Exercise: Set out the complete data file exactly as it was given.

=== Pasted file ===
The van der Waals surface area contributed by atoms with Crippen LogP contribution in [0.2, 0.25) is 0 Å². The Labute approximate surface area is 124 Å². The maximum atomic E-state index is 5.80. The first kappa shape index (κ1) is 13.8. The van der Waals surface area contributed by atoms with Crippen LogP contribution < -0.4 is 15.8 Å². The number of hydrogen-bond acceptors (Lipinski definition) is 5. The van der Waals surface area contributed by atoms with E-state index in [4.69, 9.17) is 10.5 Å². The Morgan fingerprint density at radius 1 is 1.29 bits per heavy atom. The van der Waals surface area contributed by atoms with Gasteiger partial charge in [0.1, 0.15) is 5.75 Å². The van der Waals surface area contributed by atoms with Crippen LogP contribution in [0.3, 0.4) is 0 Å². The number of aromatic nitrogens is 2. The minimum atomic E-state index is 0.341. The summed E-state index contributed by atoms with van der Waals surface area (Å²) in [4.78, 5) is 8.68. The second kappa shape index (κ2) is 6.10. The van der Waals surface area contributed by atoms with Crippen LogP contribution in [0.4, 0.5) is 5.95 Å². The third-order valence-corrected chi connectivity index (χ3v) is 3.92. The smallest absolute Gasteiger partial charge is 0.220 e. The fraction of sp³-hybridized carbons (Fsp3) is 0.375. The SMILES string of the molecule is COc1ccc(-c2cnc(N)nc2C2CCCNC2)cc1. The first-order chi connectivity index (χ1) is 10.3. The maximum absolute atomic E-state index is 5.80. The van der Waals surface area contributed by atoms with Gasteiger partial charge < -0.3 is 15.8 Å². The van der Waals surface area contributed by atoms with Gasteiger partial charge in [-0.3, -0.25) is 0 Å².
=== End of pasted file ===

The van der Waals surface area contributed by atoms with Crippen LogP contribution in [0.2, 0.25) is 0 Å². The Labute approximate surface area is 124 Å². The maximum atomic E-state index is 5.80. The first kappa shape index (κ1) is 13.8. The van der Waals surface area contributed by atoms with Crippen LogP contribution < -0.4 is 15.8 Å². The number of hydrogen-bond acceptors (Lipinski definition) is 5. The van der Waals surface area contributed by atoms with E-state index in [4.69, 9.17) is 10.5 Å². The Morgan fingerprint density at radius 1 is 1.29 bits per heavy atom. The van der Waals surface area contributed by atoms with Gasteiger partial charge in [0.1, 0.15) is 5.75 Å². The van der Waals surface area contributed by atoms with Crippen LogP contribution in [0.3, 0.4) is 0 Å². The number of aromatic nitrogens is 2. The minimum atomic E-state index is 0.341. The summed E-state index contributed by atoms with van der Waals surface area (Å²) in [4.78, 5) is 8.68. The second kappa shape index (κ2) is 6.10. The van der Waals surface area contributed by atoms with Crippen LogP contribution in [0.4, 0.5) is 5.95 Å². The third-order valence-corrected chi connectivity index (χ3v) is 3.92. The smallest absolute Gasteiger partial charge is 0.220 e. The fraction of sp³-hybridized carbons (Fsp3) is 0.375. The SMILES string of the molecule is COc1ccc(-c2cnc(N)nc2C2CCCNC2)cc1. The first-order chi connectivity index (χ1) is 10.3. The maximum absolute atomic E-state index is 5.80. The van der Waals surface area contributed by atoms with Gasteiger partial charge < -0.3 is 15.8 Å². The van der Waals surface area contributed by atoms with Gasteiger partial charge in [-0.3, -0.25) is 0 Å².